I feel very lucky to race for a team with as much history and success as PDB. As drivers Peter and Nick De Bruin set the bar extremely high and they expect the same from their whole team. However, PDB’s professionalism is partnered with a soft family touch. Every morning the team is greeted with hot coffee, omelettes and toast from the “PDB cafe” and for dinner the whole team comes together over a home cooked meal and local wine to recap the day. Peter and Nick have been exemplary in their support and guidance for so many young drivers, I hope to be another driver adding many more trophies to their collection in the coming years.
After a day away from the track I was anxious to get back in the seat. Thursday practice saw a lot of improvement as I closed the gap to the leaders from over two seconds to just under one. Being my first race on a full size chassis, X30 engine and Comet tires we mainly focused on my driving, but on Friday we began making chassis changes to close the gap. Peter and Nick know the Gillard chassis so well that as soon as I start explaining what the chassis is doing they already have a solution. Going into qualifying I felt confident in the setup and thought I could reach the top-20, however I missed out by under a tenth and ended up 22nd.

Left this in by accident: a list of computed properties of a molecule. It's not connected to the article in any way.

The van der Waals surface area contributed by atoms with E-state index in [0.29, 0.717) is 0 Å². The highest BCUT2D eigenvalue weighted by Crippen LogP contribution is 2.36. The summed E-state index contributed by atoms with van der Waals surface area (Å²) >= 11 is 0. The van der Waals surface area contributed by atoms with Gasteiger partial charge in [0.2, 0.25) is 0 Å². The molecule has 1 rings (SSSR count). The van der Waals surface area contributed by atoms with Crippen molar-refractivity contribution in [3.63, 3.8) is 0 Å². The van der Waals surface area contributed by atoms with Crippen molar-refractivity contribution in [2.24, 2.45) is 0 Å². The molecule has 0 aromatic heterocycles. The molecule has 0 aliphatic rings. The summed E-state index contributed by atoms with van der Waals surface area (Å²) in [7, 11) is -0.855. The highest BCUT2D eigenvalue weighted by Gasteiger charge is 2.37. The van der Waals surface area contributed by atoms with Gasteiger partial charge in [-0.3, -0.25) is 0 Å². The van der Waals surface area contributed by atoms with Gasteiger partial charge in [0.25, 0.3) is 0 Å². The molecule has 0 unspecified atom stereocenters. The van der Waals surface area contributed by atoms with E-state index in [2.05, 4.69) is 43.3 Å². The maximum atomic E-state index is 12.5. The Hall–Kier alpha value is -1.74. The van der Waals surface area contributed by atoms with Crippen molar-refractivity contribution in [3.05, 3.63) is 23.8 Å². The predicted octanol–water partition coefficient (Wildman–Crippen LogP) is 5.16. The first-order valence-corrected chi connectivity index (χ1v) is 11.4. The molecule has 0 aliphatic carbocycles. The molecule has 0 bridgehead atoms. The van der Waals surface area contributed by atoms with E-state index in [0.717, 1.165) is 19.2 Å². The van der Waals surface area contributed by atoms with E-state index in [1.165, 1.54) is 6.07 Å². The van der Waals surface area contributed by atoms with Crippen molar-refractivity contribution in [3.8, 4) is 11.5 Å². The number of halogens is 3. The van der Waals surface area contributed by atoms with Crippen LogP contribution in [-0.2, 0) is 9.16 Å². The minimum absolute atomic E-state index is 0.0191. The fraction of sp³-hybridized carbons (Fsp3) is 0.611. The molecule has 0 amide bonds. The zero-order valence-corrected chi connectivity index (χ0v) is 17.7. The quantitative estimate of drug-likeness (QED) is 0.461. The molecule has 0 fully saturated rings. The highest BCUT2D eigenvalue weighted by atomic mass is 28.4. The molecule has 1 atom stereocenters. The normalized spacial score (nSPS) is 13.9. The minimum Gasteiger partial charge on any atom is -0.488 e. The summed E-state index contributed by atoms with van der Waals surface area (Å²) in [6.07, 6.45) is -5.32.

The heats were very challenging! As soon as I left the grid the race was on. All the drivers were fighting immediately to gain any advantage. The calm and courteous nature of Mini Max racing was gone and I had to fight for every inch. Unfortunately I crashed at the start of the first heat and came home last. For added insult, the crash caused the mandatory drop down bumper to fall down and I received a 5 second penalty. In the second heat my bumper dropped down from contact before the start as a driver ahead of me stalled causing the whole row to pile into him. I came home in 17th, but the five second penalty moved me outside the top-20. The third heat was the best yet. I finally had a good start and was running in 13th when I went for a late overtake that resulted in contact. I lost three place and the other driver finished last. I realized my mistake and accepted another five second penalty, again moving me outside the top-20.